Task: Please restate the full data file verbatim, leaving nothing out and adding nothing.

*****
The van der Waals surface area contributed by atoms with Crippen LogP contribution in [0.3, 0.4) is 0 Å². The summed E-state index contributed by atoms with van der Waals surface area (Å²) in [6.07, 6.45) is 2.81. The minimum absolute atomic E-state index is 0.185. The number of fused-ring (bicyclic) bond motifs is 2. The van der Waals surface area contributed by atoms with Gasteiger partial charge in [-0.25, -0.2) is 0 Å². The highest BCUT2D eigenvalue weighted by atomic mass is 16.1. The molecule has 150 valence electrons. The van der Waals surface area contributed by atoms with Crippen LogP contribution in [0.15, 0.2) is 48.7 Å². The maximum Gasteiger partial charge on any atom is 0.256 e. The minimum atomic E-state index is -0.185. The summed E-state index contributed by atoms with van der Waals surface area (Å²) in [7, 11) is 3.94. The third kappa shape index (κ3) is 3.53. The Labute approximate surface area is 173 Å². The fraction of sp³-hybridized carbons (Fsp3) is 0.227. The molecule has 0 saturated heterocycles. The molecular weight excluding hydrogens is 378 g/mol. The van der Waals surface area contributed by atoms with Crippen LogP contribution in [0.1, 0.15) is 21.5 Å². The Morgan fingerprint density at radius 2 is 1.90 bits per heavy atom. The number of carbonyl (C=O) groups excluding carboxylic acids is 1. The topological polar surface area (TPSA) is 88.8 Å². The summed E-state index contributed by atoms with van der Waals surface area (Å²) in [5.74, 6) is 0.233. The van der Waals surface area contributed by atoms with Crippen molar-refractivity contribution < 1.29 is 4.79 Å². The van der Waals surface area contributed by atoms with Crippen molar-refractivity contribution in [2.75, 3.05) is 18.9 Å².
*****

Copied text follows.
The van der Waals surface area contributed by atoms with Crippen LogP contribution in [0.3, 0.4) is 0 Å². The summed E-state index contributed by atoms with van der Waals surface area (Å²) in [6.07, 6.45) is 2.81. The minimum absolute atomic E-state index is 0.185. The number of fused-ring (bicyclic) bond motifs is 2. The van der Waals surface area contributed by atoms with Gasteiger partial charge in [-0.25, -0.2) is 0 Å². The highest BCUT2D eigenvalue weighted by atomic mass is 16.1. The molecule has 150 valence electrons. The van der Waals surface area contributed by atoms with Crippen LogP contribution in [0.15, 0.2) is 48.7 Å². The maximum Gasteiger partial charge on any atom is 0.256 e. The minimum atomic E-state index is -0.185. The summed E-state index contributed by atoms with van der Waals surface area (Å²) in [7, 11) is 3.94. The third kappa shape index (κ3) is 3.53. The Labute approximate surface area is 173 Å². The fraction of sp³-hybridized carbons (Fsp3) is 0.227. The molecule has 0 saturated heterocycles. The molecular weight excluding hydrogens is 378 g/mol. The van der Waals surface area contributed by atoms with Crippen LogP contribution in [0.1, 0.15) is 21.5 Å². The Morgan fingerprint density at radius 2 is 1.90 bits per heavy atom. The number of carbonyl (C=O) groups excluding carboxylic acids is 1. The topological polar surface area (TPSA) is 88.8 Å². The summed E-state index contributed by atoms with van der Waals surface area (Å²) in [5.74, 6) is 0.233. The van der Waals surface area contributed by atoms with Crippen molar-refractivity contribution < 1.29 is 4.79 Å². The van der Waals surface area contributed by atoms with Crippen molar-refractivity contribution in [2.75, 3.05) is 18.9 Å².